"I have no doubt he will raise interest rates as much as he sees fit to bring inflation expectations back to 4.5 percent," the midpoint of the bank's price target range, Netto said.
That will be a big task. Consumer prices rose 6.27 percent in the 12 months through July. Although economists on average forecast the annual number will come down a bit to 5.74 percent by the end of 2013, they expect little relief next year, with inflation remaining at 5.8 percent.
Next week's rate-setting meeting will reveal a lot about Tombini's strategy to try to regain the market's confidence. Most analysts expect the central bank to raise its benchmark Selic rate, now at 8.5 percent, by half a percentage point.
However, recent turmoil in Brazilian financial markets - including a 5 percent selloff in the currency in the last week - has fed some bets that Tombini and his board could be even more aggressive, and raise the Selic by 75 basis points.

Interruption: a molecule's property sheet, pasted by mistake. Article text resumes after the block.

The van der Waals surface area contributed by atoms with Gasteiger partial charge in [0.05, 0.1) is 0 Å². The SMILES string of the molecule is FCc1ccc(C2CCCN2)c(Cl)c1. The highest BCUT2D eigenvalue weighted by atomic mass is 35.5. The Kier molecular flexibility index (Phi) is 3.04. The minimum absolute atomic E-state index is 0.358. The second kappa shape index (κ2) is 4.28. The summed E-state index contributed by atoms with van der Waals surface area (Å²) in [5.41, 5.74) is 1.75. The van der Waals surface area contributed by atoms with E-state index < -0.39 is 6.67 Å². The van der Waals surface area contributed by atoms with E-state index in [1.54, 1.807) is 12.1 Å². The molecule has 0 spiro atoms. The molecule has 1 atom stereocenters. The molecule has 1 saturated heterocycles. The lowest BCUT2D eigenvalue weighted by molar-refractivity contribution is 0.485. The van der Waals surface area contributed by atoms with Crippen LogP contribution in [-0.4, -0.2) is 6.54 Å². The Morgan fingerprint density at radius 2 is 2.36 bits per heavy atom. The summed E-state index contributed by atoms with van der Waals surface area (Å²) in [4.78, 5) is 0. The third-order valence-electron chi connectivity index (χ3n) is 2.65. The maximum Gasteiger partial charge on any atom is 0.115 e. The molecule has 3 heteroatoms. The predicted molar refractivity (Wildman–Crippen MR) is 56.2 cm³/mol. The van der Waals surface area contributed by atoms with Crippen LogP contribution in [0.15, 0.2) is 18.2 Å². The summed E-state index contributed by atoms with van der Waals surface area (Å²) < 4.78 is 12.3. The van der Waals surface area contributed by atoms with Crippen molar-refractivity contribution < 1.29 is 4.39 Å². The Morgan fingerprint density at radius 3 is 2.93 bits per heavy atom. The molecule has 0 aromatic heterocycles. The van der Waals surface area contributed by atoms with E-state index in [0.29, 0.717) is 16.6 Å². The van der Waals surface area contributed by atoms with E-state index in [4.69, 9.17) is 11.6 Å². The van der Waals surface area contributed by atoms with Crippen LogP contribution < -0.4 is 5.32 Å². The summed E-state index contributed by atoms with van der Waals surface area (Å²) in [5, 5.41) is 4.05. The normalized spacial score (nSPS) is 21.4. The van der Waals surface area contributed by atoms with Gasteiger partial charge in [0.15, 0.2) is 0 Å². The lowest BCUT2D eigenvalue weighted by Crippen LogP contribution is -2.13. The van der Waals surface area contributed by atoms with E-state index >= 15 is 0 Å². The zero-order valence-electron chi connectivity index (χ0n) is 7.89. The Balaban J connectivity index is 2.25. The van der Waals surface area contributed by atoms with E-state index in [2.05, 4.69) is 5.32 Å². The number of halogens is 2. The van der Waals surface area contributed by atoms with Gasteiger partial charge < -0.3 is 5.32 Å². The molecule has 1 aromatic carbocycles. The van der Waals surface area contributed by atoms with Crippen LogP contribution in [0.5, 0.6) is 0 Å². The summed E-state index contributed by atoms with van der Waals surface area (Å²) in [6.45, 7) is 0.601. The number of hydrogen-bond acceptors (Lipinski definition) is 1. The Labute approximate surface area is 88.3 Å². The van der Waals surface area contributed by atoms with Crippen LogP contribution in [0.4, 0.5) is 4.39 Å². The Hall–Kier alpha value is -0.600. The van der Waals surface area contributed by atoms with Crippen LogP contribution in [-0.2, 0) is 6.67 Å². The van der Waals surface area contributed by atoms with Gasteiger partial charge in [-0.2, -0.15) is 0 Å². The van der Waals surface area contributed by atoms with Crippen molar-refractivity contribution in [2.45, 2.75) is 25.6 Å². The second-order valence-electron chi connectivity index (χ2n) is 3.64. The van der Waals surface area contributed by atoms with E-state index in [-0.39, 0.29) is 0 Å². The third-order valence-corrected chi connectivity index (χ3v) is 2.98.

Tombini declined repeated requests to be interviewed for this story. A spokesman for Finance Minister Guido Mantega declined to comment as well.
THE BOOM IS OVER
Tombini's fortunes have to some extent mirrored Brazil's abrupt fall from grace among global investors during the past two and a half years.
When Rousseff nominated him to the post in 2010, Latin America's biggest economy was in the midst of a boom that would see it grow 7.5 percent that year, seemingly cementing its reputation as a dynamo in the mold of India or China.
Tombini was seen as a discreet career technocrat at the central bank who would be a safe guardian of Brazil's financial stability, forged at great pains since the chaos of the 1990s.
While little was known about Tombini personally, apart from the fact he - like almost all Brazilians - loves soccer, his relative blandness was also seen as a plus in a country with a long history of colourful, but ineffective public figures.